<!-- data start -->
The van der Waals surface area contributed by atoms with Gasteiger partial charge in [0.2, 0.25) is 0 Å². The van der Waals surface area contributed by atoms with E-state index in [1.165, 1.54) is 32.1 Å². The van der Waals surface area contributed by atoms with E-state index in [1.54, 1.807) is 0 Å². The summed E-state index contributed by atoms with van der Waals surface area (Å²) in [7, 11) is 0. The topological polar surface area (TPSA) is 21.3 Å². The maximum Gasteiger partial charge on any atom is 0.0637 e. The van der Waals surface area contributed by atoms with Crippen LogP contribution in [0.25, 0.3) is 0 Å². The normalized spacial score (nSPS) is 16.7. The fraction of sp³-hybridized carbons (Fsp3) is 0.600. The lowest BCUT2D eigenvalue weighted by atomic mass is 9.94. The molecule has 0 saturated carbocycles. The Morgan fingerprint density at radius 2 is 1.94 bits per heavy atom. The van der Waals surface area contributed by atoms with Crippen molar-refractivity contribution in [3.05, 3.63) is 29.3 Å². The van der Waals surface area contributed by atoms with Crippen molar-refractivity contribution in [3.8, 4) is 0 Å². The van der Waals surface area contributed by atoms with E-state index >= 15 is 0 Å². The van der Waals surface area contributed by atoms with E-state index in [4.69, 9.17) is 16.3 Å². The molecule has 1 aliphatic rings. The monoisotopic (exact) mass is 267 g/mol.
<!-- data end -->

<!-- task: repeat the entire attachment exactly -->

The van der Waals surface area contributed by atoms with Gasteiger partial charge in [0.2, 0.25) is 0 Å². The van der Waals surface area contributed by atoms with E-state index in [1.165, 1.54) is 32.1 Å². The van der Waals surface area contributed by atoms with E-state index in [1.54, 1.807) is 0 Å². The summed E-state index contributed by atoms with van der Waals surface area (Å²) in [7, 11) is 0. The topological polar surface area (TPSA) is 21.3 Å². The maximum Gasteiger partial charge on any atom is 0.0637 e. The van der Waals surface area contributed by atoms with Crippen LogP contribution in [0.25, 0.3) is 0 Å². The normalized spacial score (nSPS) is 16.7. The fraction of sp³-hybridized carbons (Fsp3) is 0.600. The lowest BCUT2D eigenvalue weighted by atomic mass is 9.94. The molecule has 0 saturated carbocycles. The Morgan fingerprint density at radius 2 is 1.94 bits per heavy atom. The van der Waals surface area contributed by atoms with Crippen molar-refractivity contribution in [3.05, 3.63) is 29.3 Å². The van der Waals surface area contributed by atoms with Crippen molar-refractivity contribution in [3.8, 4) is 0 Å². The van der Waals surface area contributed by atoms with E-state index >= 15 is 0 Å². The van der Waals surface area contributed by atoms with E-state index in [4.69, 9.17) is 16.3 Å². The molecule has 1 aliphatic rings. The monoisotopic (exact) mass is 267 g/mol.